At the same time as food has become a symbol for one’s identity, the public debate on food has also changed. Jallinoja mentions the so‑called “fat wars” as an example. Jallinoja and her colleagues analysed the fat wars that were waged on the pages of Helsingin Sanomat, the biggest national daily, from the 1970s to 2013. Even though their analysis ends with data from 2013, the wars still continue.
“Previously, the debate was primarily framed as a public health issue, but in the 2000s the fat question was increasingly framed around enjoying food and the consumer’s right to choose. These days, a debate may begin with a public health expert presenting some issue of concern, but the debate might then proceed to a discussion on the cultural meanings of the milk in your latte,” Jallinoja says.
New voices, such as chefs, baristas and organic farmers, increasingly take over from those with expertise in public health, nutrition and internal medicine. Ordinary consumers also participate in the debate by attacking “health nazis” and demanding the right to eat butter, for example.
“While a chef might have previously concentrated on the aesthetics and taste of food, he or she now talks about the meaning of health and how healthiness and enjoyment should be emphasised. In other words, he or she takes a stand on health,” Jallinoja explains.
In the contemporary media debates on health, the patients and consumers with personal experience of some foods or illnesses are increasingly given a voice alongside academic experts. This sometimes creates awkward situations.
“What should a professor with considerable expertise in a certain discipline do when he or she is invited to a television debate and could use a few choice arguments to out‑argue the layperson – an expert by experience – who is also participating? Would that be pleasant to watch?” Jallinoja asks.
Nevertheless, Jallinoja is of the opinion that experts should descend from their ivory towers and at least listen to what other people have to say. Some value should be afforded to people’s experiences, even though personal experiences cannot be compared to large population-level data on the association of illnesses and lifestyles.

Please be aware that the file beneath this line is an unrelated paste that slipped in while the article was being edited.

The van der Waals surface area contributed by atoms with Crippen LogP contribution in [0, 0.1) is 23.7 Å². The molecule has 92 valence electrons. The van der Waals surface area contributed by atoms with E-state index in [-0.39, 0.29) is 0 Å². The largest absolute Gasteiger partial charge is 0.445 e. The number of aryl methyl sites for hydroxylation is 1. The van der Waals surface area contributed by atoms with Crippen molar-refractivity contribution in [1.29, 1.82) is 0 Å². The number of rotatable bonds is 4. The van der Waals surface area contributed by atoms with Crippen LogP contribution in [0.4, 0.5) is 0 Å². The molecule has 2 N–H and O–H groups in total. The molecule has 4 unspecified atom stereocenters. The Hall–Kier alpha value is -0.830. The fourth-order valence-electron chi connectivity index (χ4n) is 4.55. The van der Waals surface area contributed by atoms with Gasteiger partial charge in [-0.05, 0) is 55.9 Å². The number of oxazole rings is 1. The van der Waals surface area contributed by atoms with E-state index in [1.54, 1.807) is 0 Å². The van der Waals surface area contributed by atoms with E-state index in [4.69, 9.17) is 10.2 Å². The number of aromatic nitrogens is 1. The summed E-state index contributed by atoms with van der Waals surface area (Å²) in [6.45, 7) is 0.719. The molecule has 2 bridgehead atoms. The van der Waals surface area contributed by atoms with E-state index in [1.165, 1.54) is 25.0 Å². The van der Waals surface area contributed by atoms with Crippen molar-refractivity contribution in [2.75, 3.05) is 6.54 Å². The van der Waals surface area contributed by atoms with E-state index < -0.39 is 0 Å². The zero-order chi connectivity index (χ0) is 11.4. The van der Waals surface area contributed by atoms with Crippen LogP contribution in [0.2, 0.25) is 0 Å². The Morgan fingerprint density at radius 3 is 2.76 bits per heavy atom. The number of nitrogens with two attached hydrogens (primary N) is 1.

“Researchers should at least participate in social media debates. The stupidest thing to do would be to say that the debate on social media is completely foolish and pointless and doesn’t concern researchers,” Jallinoja points out.
Besides, sometimes a non-expert might say something essential.
“Public health experts have repeatedly criticised the fat and sugar content of the doughnuts served to Finnish conscripts at garrison canteens. These accusations have been countered by the representatives of the canteens who say that the doughnuts are not about nutrition but about nourishing the soul,” Jallinoja says.
That, too, is sometimes needed amidst all the healthism.
- Jallinoja is professor of the sociology of health and illness at the University of Tampere.
- She has previously worked as Director of the Consumer Society Research Centre at the University of Helsinki and as head of unit and senior researcher at the National Institute for Health and Welfare.
- Jallinoja has researched, among other things, the choices and meanings related to health and lifestyles. She has more recently concentrated on the interrelationships of health, sustainable development and food.
- She divides her time between Tampere and Helsinki.
- Her family includes a husband, two adult daughters and a cat.
- “The most pleasurable food is something that I enjoy together with my husband somewhere abroad, most recently on the East Coast of the United States,” she says.
Text: Hanna Hyvärinen
Photograph: Jonne Renvall